Cystic Fibrosis, the CRISPR Solution, and Ethical Considerations.
MetadataShow full item record
The world of genetics is complex and increasingly astounding as scientists continue to uncover layers of its depths. DNA, the genetic coding design, is responsible for the successful functioning of the human body. Yet a miscoding of this critical blueprint can be detrimental. Cystic Fibrosis (CF), an autosomal recessive genetic disorder, is just one example of the impact a genetic defect can have on the entire functioning of the human body. Stemming from a flaw in the Cystic Fibrosis Transmembrane Conductance Regulator gene, the mutation causes salt and water to be imbalanced in the body, resulting in thick mucus that inhibits primarily the respiratory and digestive systems. A myriad of treatment methods have been developed to downstream the effects of the disease. Medications are being researched in the area of gene therapy in an effort to successfully inject healthy genes to replace defective ones. Most recently scientists are working to correct mutations at their DNA core, through remarkable gene editing technology; the most popular of which is the CRISPR/ Cas 9 system. By cutting a DNA sequence at a specific locus, a mutation can be cut out and potentially corrected for a lifetime. Prospects are exciting while ethical concerns are daunting. But the possibility of correcting previously believed incurable genetic disorders continues to propel research and complex discussions in both the scientific and Jewish religious communities.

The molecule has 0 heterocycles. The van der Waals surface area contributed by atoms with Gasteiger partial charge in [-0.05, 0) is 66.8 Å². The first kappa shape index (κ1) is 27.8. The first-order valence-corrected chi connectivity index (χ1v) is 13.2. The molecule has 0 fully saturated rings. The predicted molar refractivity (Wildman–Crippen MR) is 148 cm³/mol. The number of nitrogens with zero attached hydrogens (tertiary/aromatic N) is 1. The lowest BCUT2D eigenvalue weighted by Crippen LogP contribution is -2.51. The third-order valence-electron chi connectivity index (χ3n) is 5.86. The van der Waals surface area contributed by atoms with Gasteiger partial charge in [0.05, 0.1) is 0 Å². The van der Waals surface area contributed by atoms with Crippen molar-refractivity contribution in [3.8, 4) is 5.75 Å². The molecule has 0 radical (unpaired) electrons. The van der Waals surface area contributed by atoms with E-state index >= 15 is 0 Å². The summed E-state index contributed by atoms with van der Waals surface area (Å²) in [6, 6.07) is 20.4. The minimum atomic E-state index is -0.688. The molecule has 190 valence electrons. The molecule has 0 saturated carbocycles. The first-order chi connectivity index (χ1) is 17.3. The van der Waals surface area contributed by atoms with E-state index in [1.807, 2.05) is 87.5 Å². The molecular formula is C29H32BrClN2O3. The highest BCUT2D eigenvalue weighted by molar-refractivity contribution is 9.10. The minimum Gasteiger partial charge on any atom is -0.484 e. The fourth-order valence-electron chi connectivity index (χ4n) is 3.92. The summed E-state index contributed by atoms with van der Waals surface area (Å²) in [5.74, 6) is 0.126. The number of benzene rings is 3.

The file is restricted for YU community access only.
The file is restricted, or can be viewed by YU Community Only.
The following license files are associated with this item: